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In search for any possible new treatments for COVID-19, I am of the understanding that the SARS-nCoV-2 virus may suffer deterioration at high temperatures and high humidity, to perhaps weaken it sufficiently for your immune system to be able to handle it.

Is there any research done on artificially inducing a (let's say) 40°C fever, in a controlled manner, such that brain function will not be endangered?

(Are there any fundamental biological functions that would prevent this possibility?)


Possibly Related Questions:


References:
[1] https://www.cancer.gov/about-cancer/treatment/types/surgery/hyperthermia-fact-sheet
[2] https://en.wikipedia.org/wiki/Hyperthermia_therapy
[3] https://en.wikipedia.org/wiki/Thermoregulation
[4] Janeways Immunobiology (book)

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  • $\begingroup$ SE Biology is concerned with the mechanisms of biological processes, and questions are generally answered by people with biological rather than medical or epidemiological expertise. It is possible, therefore, that some questions about coronaviruses relating to the recent 2019-nCoV outbreak may not receive a satisfactory answer. You may therefore wish to consult this list of reputable external sources of such information. $\endgroup$ – David Feb 22 '20 at 22:41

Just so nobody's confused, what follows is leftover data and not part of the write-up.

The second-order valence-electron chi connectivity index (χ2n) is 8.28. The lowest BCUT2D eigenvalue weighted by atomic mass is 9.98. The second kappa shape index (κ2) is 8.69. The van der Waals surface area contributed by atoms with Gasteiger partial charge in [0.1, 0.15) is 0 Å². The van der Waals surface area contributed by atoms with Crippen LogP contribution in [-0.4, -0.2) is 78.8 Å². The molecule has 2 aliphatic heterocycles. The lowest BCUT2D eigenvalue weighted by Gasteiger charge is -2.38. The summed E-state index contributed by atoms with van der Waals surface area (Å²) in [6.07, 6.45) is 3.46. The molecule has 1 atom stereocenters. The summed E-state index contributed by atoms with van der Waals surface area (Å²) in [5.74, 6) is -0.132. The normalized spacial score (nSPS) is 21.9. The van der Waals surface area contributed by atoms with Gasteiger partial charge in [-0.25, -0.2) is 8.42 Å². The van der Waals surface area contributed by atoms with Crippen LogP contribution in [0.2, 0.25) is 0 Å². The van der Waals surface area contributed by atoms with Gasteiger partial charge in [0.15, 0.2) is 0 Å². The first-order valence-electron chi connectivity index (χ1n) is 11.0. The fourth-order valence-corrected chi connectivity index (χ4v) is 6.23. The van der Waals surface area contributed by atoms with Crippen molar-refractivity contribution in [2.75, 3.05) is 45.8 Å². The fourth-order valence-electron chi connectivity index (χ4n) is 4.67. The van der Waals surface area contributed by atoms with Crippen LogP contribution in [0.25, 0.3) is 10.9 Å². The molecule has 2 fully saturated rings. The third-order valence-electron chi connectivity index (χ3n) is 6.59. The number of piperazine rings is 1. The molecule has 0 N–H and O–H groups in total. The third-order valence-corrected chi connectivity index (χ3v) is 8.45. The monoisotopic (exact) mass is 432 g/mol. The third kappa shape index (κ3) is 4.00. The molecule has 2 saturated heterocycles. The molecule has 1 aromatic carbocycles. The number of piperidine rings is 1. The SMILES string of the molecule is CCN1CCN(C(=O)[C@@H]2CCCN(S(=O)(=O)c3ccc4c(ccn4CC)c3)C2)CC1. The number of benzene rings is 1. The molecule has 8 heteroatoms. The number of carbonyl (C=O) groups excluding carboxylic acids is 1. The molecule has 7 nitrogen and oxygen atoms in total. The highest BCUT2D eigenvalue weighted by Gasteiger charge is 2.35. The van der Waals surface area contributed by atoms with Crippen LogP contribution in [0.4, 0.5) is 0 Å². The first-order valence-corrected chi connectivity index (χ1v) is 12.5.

• $\begingroup$ In my opinion this question is off-topic. Ostensibly it is asking for information on physiological or medical research, and in this respect it is not asking for an answer to a biological question. However the reality is that it is a question asking for discussion on a proposal for a treatment for an infectious disease. As such it falls in the category of questions of the type "I have this great idea, do you think it's right?", which can only have subjective answers. As the "great idea" it propounds is a medical treatment, it is particularly inappropriate on this list and at this time. $\endgroup$ – David Feb 23 '20 at 9:12
  • $\begingroup$ @David Ok, so what do you propose I should do? Close the question? $\endgroup$ – not2qubit Feb 23 '20 at 10:46
  • $\begingroup$ Yes I think that would be best. $\endgroup$ – David Feb 23 '20 at 12:00
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In search for any possible new treatments for COVID-19, I am of the understanding that the SARS-nCoV-2 virus may suffer deterioration at high temperatures and high humidity

If you are referring to the linked question, that is for virus in air on a dry surface. It is a test of how long the virus can survive outside of a host before it is desiccated and destroyed by the environment. It is not relevant to viral particles inside of an organism.

Are there any fundamental biological functions that would prevent this possibility?

There is little evidence that elevated body temperature has much effect on duration of infection with most common viral diseases. This is why antipyretic drugs are commonly recommended for people with viral infections.

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